APhA coronavirus watch: FDA authorizes emergency use of remdesivir for patients with severe COVID-19 infection
On May 1, 2020, FDA issued an emergency use authorization (EUA) to Gilead for the investigational antiviral drug remdesivir to treat suspected or laboratory-confirmed COVID-19 in adults and children hospitalized with severe disease. According to the agency, while there is limited information known about remdesivir’s safety and effectiveness to treat people in the hospital with COVID-19, the drug was shown in a clinical trial to shorten the time to recovery in some patients.
The EUA allows for remdesivir to be distributed in the United States and administered intravenously by health care providers, as appropriate, to treat suspected or laboratory-confirmed COVID-19 in adults and children hospitalized with severe disease. Patients with severe disease have low blood oxygen levels or need oxygen therapy or more intensive breathing support, such as a mechanical ventilator.
Issuance of an EUA is different from an FDA approval. In determining whether to issue an EUA, the agency evaluates the available evidence and carefully balances any known or potential risks of any unproven products with any known or potential benefits of making them available during the emergency.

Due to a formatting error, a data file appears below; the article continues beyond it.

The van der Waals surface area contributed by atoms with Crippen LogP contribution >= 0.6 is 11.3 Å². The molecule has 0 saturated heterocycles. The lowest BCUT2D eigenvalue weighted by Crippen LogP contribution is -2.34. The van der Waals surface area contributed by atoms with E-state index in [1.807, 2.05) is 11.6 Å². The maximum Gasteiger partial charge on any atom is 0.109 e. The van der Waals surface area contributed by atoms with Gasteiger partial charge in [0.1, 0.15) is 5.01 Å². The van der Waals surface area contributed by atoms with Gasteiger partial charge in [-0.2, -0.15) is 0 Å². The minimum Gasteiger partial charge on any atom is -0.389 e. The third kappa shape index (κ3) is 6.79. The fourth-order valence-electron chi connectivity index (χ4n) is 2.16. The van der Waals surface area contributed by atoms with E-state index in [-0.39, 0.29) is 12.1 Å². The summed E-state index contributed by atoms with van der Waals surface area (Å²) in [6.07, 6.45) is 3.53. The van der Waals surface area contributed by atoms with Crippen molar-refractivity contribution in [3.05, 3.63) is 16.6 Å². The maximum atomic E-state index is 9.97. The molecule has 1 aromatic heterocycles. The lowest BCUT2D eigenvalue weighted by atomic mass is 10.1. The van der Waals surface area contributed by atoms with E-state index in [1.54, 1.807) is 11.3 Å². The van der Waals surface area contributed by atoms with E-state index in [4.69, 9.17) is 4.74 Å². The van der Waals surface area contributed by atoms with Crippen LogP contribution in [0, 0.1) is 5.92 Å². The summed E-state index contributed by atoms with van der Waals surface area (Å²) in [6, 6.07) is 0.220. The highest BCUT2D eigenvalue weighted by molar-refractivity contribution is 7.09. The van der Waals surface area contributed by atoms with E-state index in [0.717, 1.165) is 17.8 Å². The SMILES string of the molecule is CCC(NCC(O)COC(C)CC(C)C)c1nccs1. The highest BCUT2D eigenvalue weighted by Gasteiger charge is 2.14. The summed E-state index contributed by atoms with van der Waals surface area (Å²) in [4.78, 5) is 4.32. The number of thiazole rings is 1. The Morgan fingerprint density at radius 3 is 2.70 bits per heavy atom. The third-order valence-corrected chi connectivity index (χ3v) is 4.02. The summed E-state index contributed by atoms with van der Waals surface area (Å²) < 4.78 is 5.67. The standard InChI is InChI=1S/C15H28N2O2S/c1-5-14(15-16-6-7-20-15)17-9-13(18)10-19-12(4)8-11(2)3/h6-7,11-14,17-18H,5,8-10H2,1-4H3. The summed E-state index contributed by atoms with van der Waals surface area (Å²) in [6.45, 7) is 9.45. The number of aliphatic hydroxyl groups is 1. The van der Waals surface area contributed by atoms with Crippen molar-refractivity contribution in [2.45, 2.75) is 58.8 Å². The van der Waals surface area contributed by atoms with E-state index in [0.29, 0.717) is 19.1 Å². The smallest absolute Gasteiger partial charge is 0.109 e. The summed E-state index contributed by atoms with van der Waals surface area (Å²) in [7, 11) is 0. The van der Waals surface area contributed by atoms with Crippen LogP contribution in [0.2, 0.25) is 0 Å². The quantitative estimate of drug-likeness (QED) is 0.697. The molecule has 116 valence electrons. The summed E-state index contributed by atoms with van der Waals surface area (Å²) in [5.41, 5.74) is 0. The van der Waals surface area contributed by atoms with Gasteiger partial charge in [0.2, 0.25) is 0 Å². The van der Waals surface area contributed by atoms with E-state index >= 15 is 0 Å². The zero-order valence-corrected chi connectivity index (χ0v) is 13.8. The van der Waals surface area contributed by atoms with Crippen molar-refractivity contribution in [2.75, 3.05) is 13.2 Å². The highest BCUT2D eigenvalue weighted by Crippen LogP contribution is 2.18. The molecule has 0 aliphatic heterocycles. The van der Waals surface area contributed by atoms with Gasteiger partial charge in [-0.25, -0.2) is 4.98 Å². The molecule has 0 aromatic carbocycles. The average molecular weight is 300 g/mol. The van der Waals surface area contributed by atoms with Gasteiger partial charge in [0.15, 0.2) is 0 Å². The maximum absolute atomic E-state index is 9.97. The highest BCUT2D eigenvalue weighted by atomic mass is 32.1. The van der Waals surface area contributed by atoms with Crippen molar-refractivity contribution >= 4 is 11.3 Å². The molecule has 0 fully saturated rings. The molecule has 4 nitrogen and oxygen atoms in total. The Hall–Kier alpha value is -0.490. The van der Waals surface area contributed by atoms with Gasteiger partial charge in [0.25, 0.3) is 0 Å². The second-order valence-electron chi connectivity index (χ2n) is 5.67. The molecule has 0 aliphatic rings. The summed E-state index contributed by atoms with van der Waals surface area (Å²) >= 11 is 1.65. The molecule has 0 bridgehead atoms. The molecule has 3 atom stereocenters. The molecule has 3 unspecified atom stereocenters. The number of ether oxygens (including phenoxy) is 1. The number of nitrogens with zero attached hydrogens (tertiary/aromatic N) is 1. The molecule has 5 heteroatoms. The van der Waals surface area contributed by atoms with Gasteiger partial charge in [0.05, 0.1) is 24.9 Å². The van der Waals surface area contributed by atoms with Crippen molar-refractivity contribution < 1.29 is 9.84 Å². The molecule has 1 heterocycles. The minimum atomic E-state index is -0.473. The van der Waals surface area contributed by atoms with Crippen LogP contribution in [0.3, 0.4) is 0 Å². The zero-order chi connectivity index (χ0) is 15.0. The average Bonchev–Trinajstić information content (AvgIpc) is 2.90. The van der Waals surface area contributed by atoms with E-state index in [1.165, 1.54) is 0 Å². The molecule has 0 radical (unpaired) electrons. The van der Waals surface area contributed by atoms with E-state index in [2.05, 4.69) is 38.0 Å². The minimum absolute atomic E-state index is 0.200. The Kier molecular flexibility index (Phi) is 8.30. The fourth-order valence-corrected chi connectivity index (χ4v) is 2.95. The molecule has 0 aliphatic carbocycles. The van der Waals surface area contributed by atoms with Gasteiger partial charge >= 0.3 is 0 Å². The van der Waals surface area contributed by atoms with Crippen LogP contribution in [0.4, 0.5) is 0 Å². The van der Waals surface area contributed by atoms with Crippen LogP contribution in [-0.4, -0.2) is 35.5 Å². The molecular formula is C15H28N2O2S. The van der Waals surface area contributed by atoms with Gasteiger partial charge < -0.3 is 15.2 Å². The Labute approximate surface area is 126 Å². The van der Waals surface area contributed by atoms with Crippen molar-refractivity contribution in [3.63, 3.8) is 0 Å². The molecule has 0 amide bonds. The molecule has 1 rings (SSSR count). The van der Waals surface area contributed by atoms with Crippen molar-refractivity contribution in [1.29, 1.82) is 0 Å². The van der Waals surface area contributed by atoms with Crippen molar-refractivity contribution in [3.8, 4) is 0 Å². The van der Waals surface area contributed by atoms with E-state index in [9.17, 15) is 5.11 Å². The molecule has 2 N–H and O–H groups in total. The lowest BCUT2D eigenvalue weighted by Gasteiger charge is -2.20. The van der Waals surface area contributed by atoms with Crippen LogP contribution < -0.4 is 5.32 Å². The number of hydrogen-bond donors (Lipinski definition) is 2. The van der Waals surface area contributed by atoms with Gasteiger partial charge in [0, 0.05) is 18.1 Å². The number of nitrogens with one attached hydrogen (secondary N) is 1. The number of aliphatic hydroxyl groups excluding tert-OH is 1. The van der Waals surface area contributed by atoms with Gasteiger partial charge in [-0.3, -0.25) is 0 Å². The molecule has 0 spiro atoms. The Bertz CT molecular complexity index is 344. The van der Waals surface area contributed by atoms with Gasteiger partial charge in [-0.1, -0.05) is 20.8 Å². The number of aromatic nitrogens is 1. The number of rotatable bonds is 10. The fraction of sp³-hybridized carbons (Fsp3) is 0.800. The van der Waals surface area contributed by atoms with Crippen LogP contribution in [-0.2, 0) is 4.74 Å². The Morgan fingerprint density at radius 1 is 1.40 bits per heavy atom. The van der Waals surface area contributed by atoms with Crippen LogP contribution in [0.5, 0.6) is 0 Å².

On this basis, the agency determined that it is reasonable to believe that remdesivir may be effective in treating COVID-19, and that, given there are no adequate, approved, or available alternative treatments, the known and potential benefits to treat this serious or life-threatening virus currently outweigh the drug’s known and potential risks.
The EUA also requires that fact sheets that provide important information about using remdesivir in treating COVID-19 be made available to health care providers and patients, including dosing instructions, potential adverse effects, and drug interactions. Possible adverse effects include increased levels of liver enzymes, which may be a sign of inflammation or damage to cells in the liver; and infusion-related reactions, which may include low blood pressure, nausea, vomiting, sweating, and shivering.